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Norrathian Stride - Dealing With Burn Out In EverQuest 2

Jonathan White Posted:
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Hello again friends, and welcome back to another issue of the Norrathian Stride. Last time, I had finished leveling my adventure level to 120 and had been dabbling in gathering and crafting. I started working on the crafting lines leading up to EverQuest II’s Blood of Luclin expansion, and I wound up hitting level 120 in my Sagecrafting somewhere near the end of the Planes of Prophecy expansion timeline.

 By far, just like normal adventurer leveling, the worst part of the grind is going from level 95 to level 105. Once you hit level 105, you gain the other 15 levels rather quickly with minimal effort simply by progressing through the PoP timelines. This left me feeling sort of clueless as to what to do next, so naturally I set my sights back on progressing in my adventuring path.

Unfortunately for me, I found myself unable to really handle more than a few small challenges before hitting a progression wall that kept me from being able to solo my way into the Reign of  Shadows timeline, and I ultimately had to keep asking guild mates to come help clear a path for me just to try and move forward on my own. I found myself feeling more and more like a burden, so I abandoned my adventuring and went back to crafting and gathering. After finishing up all of the gathering quests that ultimately culminate with getting the pack pony that passively gathers for you, I went and finished up the Earring of the Solstice quest because of the buff, as well as having a thing for doing “epic” quests.

At this point, I had spent a solid week and a half just crafting, gathering, and running Overseer missions every time the agents weren’t on cooldown. The more time I spent in-game, the less I felt like I was actually accomplishing. You see, I’ve now spent about 300 hours in EverQuest II since I returned back in January, and so much of it has simply been playing catch up, that I feel overwhelmingly burnt out and I’m not anywhere near being able to join my guild in raids. On top of that, I’ve spent so much time soloing/moloing, that I don’t feel confident in my abilities enough to actively try finding groups for heroic runs - and public quests are an absolute mind numbing bore - that most days I log in, stare at my clone, and then log out.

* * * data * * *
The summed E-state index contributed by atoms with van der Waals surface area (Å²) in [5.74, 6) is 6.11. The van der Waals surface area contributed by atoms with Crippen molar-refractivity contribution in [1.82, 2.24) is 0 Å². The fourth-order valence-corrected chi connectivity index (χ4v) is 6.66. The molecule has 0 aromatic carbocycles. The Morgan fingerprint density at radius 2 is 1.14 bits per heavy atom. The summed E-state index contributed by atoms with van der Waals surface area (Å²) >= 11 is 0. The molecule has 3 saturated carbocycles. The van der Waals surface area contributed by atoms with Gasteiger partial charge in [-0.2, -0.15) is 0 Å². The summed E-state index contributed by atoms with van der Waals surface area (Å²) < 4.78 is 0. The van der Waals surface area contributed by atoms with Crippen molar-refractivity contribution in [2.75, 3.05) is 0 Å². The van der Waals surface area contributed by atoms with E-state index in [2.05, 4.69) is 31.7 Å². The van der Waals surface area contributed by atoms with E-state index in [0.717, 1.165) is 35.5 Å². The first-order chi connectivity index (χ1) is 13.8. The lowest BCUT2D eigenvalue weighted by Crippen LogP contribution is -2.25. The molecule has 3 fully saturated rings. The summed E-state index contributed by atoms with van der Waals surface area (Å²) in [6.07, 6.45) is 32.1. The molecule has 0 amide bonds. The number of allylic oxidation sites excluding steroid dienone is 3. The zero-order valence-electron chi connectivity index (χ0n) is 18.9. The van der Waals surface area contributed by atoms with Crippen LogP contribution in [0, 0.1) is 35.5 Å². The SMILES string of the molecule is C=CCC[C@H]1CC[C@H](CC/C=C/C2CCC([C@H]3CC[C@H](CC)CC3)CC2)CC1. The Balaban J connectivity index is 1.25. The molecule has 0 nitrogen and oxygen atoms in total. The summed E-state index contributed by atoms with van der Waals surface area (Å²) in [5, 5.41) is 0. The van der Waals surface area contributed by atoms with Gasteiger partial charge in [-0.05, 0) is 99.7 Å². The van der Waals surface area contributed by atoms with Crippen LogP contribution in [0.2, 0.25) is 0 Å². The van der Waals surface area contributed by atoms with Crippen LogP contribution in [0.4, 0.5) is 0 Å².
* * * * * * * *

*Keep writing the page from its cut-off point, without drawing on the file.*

Today, I logged in and realized that my three month subscription has expired, and I’m not really sure that I have the desire or the interest to keep coming back. A non-stop slog of revisiting old content is fine if you’re playing with other players the way this content was originally meant to be experienced, but as the content ages, the bloat becomes increasingly more overwhelming to trudge through. Yes, I probably could have taken my guild up on their powerleveling offers and jumped straight to max level within the first two days of returning and perhaps I’d feel less burnt-out with 100 or so less hours played; but what good would that have actually accomplished? At the end of the day, the thing I find the most disappointing about returning to the MMORPG sphere is finding out just how outdated these old games really are at their core.

10 years ago, I would have jumped in EverQuest II with a few friends, had a great time, and would probably still be chomping at the bit to keep playing - that’s similar to how I was in 2019 when I played Final Fantasy XIV, but when the few people I knew who were playing stopped logging in, I found myself feeling empty, alone, and ultimately bored continually going through the motions. As a games writer, I have a backlog of other video games that would probably take me somewhere about 35 years to complete them all, and while it’s fun to take a break and then return to an MMORPG - in fact, I took about two weeks off from EverQuest II to platinum the Demon’s Souls remaster - but, the longer I’m away, the less I feel compelled to return once I log back in. Logging in every single day dwindles to once a week, once a month, and before you know it, it’s been five or more years since the last time you checked in.

How do you guys deal with feeling burnt out? What gives you the inspiration to keep going and renew your interest in a game that’s just as much about the social experience as the actual game itself?


Jonathan White